Lisa Marie Young’s family and friends gather in Nanaimo on Canada Day long weekend for a vigil in her memory and to raise awareness about missing and murdered Indigenous women and girls in Canada. While a 2014 RCMP report concluded there were 1,181 incidents of missing or murdered aboriginal women between 1980 and 2012, some say the real number could be as high as 4,000. (Photo courtesy of Carol Frank)

Sweet 16 and still missing

The search for Lisa Marie Young continues 16 years after her disappearance.

The pain from losing a family member is weighted, heavy, like a ship anchor. Local Tla-o-qui-aht First Nation member Carol Frank knows all too uncomfortably well what it means to carry that weight.

On Canada Day long weekend of 2002, her 21-year-old niece Lisa Marie Young went out with friends to a Nanaimo bar and was never seen again. Sixteen years later, her disappearance remains a mystery.

“The case will never be closed,” said Frank.

Constable Gary O’Brien of the Nanaimo RCMP re-iterated.

“This is not collecting dust. It will always be an open investigation,” he said. “We believe that there is somebody out there that has information that can assist with the investigation and we need to hear from them. They can go to any police detachment in Canada or anywhere in the world and talk to a police officer. If they want to remain anonymous, they can call the generic Crime Stoppers line [1-800-222-8477].”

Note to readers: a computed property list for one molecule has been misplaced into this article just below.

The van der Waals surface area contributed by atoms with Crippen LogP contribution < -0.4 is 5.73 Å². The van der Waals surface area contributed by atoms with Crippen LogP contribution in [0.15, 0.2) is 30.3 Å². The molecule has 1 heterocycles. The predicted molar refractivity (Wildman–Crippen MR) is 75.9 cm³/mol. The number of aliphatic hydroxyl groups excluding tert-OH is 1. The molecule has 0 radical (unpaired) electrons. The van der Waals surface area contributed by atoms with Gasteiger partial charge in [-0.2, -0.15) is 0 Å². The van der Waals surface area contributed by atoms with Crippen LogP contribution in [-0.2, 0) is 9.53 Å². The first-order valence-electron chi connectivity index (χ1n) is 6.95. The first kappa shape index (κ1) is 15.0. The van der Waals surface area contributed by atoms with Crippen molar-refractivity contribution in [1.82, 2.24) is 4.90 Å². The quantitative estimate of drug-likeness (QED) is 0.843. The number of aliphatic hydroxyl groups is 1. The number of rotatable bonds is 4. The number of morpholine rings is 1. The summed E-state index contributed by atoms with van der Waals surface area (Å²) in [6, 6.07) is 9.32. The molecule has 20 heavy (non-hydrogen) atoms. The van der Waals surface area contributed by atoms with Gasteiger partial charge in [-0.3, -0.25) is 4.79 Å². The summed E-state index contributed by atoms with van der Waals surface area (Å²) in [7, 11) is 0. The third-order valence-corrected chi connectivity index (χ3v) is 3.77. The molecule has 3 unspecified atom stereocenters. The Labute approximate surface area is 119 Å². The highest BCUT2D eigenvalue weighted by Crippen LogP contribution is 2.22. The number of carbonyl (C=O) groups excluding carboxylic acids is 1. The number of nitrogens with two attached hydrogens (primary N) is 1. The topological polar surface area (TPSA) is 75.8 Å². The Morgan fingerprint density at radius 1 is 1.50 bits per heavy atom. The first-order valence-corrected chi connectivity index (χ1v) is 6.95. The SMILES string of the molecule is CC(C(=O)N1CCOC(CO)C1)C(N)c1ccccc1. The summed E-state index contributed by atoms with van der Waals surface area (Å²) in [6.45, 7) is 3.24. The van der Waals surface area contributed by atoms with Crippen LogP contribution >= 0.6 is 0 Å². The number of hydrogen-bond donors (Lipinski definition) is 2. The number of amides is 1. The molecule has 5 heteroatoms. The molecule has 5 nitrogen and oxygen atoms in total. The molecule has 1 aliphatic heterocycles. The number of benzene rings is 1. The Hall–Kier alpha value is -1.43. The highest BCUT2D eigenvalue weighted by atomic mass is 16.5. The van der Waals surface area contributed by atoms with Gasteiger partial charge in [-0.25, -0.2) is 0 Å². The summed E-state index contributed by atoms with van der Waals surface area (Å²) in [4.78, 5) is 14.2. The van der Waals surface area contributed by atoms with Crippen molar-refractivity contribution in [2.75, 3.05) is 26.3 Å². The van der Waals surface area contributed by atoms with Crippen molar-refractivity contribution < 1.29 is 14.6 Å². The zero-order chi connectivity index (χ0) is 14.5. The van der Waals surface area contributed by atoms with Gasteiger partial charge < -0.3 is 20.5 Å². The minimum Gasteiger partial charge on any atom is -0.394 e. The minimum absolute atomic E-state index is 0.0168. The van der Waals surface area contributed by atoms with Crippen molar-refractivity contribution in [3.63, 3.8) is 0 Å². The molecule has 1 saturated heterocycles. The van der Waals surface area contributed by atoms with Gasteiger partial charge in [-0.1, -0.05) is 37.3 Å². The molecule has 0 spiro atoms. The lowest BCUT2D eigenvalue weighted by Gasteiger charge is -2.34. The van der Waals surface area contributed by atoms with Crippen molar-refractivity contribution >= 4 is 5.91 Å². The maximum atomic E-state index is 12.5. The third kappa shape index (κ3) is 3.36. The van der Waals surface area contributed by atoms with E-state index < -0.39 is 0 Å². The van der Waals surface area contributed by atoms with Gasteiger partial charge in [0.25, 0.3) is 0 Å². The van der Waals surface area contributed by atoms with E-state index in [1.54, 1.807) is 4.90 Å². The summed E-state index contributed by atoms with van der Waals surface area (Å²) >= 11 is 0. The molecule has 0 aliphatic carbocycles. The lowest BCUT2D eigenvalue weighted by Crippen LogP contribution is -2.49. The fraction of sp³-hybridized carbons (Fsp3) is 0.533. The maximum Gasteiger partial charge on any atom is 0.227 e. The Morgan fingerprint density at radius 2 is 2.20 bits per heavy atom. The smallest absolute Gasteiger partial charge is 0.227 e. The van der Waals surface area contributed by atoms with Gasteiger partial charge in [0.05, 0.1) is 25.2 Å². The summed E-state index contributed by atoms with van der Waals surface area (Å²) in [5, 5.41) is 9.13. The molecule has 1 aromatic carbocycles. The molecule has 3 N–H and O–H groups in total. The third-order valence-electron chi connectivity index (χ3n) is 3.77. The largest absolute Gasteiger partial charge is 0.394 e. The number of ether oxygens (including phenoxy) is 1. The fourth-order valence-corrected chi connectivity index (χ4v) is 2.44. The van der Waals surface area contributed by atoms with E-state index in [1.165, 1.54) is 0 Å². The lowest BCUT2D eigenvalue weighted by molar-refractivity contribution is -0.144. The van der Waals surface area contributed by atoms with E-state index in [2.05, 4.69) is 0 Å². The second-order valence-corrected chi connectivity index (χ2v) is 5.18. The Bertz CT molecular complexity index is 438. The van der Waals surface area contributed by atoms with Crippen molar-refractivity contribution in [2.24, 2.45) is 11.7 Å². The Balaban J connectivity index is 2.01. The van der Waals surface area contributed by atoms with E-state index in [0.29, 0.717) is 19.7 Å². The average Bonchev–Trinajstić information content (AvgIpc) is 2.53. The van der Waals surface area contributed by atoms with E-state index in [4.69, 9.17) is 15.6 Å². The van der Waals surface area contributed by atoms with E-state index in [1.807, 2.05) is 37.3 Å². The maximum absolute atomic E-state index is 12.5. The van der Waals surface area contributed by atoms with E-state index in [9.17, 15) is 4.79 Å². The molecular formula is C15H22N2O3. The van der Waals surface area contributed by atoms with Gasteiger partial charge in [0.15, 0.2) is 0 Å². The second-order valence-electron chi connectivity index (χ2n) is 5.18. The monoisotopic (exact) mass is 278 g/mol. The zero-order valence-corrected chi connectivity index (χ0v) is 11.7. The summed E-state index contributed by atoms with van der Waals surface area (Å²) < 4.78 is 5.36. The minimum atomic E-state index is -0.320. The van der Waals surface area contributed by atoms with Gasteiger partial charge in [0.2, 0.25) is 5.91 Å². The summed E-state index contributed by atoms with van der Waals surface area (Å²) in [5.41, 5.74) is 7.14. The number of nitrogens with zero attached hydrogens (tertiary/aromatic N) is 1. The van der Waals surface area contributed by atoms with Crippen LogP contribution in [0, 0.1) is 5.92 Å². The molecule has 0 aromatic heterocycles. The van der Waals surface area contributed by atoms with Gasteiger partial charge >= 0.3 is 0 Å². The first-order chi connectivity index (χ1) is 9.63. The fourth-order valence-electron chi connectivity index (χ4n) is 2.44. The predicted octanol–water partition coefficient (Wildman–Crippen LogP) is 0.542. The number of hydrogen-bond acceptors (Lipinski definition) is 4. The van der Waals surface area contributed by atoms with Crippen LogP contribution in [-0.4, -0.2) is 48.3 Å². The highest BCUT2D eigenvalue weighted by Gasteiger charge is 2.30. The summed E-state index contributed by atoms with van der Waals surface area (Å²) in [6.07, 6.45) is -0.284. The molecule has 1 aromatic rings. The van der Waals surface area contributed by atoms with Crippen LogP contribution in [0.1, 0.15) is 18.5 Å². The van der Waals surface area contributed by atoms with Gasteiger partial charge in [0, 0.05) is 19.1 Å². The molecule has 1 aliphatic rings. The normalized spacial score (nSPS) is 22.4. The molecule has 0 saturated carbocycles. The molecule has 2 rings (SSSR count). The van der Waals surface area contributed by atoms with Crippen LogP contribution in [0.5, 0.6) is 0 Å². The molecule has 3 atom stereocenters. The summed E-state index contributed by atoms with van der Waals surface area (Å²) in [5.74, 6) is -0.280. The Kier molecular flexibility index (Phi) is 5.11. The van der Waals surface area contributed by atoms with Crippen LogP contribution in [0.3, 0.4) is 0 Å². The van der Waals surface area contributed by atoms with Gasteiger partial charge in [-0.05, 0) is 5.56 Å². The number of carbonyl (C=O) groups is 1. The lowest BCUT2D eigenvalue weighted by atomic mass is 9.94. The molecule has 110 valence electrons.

Frank told the Westerly she met with two major crime unit investigators and a senior family support worker on June 18 to discuss Lisa Marie’s file.

“It brought comfort to our family knowing they are still following leads,” she said. “We’d like to finally find her. It would bring peace.”

READ: Tla-o-qui-aht First nation seek answers as search for missing fishermen continues (Westerly News, Jun. 26, 2018)

O’Brien said a substantial amount of tips have come in regarding Lisa Marie’s case.

“Every one of those tips has been investigated and it’s essential that we do so. It’s been 16 years. There has been a lot of investigators. There’s always a fresh set of eyes. We are always looking at ways to move forward with it. That file will never be closed until we find out who is responsible for her disappearance and hold them accountable,” said Cst. O’Brien.

A vigil for Lisa Marie takes place each year in Nanaimo on the day of her disappearance, June 30. Frank journeyed from the West Coast with a few family members for the day.

“We walked from the police station with our signs, went downtown over the bridge, walked by the bar, and then along the waterfront. We walked on the bridge and stood there for half an hour. That bridge was her favourite place to sit,” said Frank.

Cst. O’Brien, who knew Lisa Marie when she was teenager, represented the Nanaimo RCMP at the vigil.

“I remember the call from her good friend the night she went missing. ‘Hey, Gary, I can’t get a hold of Lisa Marie, we’re really, really worried for her.’ And unbeknownst to me, the investigation had already started,” he remembers.

The pain that Frank bares for Lisa Marie is heavier still this summer as her sister and Lisa’s mom, Marlene Joe-Anne Young, passed away a year ago.

“Marlene never gave up,” said Frank. “She always wanted Lisa’s name to be out there and remembered.”

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